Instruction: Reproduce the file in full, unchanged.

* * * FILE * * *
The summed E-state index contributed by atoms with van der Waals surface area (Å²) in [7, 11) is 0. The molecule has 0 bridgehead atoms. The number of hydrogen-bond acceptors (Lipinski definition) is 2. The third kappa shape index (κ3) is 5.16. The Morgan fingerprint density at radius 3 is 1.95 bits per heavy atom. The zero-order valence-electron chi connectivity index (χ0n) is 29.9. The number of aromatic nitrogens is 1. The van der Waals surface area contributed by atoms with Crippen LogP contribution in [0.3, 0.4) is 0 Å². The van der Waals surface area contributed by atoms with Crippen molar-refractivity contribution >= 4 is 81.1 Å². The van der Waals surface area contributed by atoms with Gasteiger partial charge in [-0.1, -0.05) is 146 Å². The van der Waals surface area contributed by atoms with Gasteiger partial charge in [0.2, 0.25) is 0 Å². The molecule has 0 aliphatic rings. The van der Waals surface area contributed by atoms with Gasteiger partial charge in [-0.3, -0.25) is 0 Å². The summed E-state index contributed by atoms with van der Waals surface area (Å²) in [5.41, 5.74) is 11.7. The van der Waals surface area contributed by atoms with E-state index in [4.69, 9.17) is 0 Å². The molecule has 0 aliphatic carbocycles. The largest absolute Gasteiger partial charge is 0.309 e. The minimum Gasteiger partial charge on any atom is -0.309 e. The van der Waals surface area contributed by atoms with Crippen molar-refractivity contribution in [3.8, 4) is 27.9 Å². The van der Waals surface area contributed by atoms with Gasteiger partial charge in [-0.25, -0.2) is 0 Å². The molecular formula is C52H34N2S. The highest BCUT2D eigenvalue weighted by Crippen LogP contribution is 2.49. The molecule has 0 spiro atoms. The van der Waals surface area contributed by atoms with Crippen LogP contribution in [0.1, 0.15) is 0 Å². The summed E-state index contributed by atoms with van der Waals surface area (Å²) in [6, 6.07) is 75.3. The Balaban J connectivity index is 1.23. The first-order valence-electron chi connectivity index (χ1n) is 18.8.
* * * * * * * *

The summed E-state index contributed by atoms with van der Waals surface area (Å²) in [7, 11) is 0. The molecule has 0 bridgehead atoms. The number of hydrogen-bond acceptors (Lipinski definition) is 2. The third kappa shape index (κ3) is 5.16. The Morgan fingerprint density at radius 3 is 1.95 bits per heavy atom. The zero-order valence-electron chi connectivity index (χ0n) is 29.9. The number of aromatic nitrogens is 1. The van der Waals surface area contributed by atoms with Crippen LogP contribution in [0.3, 0.4) is 0 Å². The van der Waals surface area contributed by atoms with Crippen molar-refractivity contribution >= 4 is 81.1 Å². The van der Waals surface area contributed by atoms with Gasteiger partial charge in [-0.1, -0.05) is 146 Å². The van der Waals surface area contributed by atoms with Gasteiger partial charge in [0.2, 0.25) is 0 Å². The molecule has 0 aliphatic rings. The van der Waals surface area contributed by atoms with Gasteiger partial charge in [-0.3, -0.25) is 0 Å². The summed E-state index contributed by atoms with van der Waals surface area (Å²) in [5.41, 5.74) is 11.7. The van der Waals surface area contributed by atoms with E-state index in [4.69, 9.17) is 0 Å². The molecule has 0 aliphatic carbocycles. The largest absolute Gasteiger partial charge is 0.309 e. The minimum Gasteiger partial charge on any atom is -0.309 e. The van der Waals surface area contributed by atoms with Crippen molar-refractivity contribution in [3.8, 4) is 27.9 Å². The van der Waals surface area contributed by atoms with Gasteiger partial charge in [-0.25, -0.2) is 0 Å². The molecular formula is C52H34N2S. The highest BCUT2D eigenvalue weighted by Crippen LogP contribution is 2.49. The molecule has 0 spiro atoms. The van der Waals surface area contributed by atoms with Crippen LogP contribution in [0.1, 0.15) is 0 Å². The summed E-state index contributed by atoms with van der Waals surface area (Å²) in [6, 6.07) is 75.3. The Balaban J connectivity index is 1.23. The first-order valence-electron chi connectivity index (χ1n) is 18.8.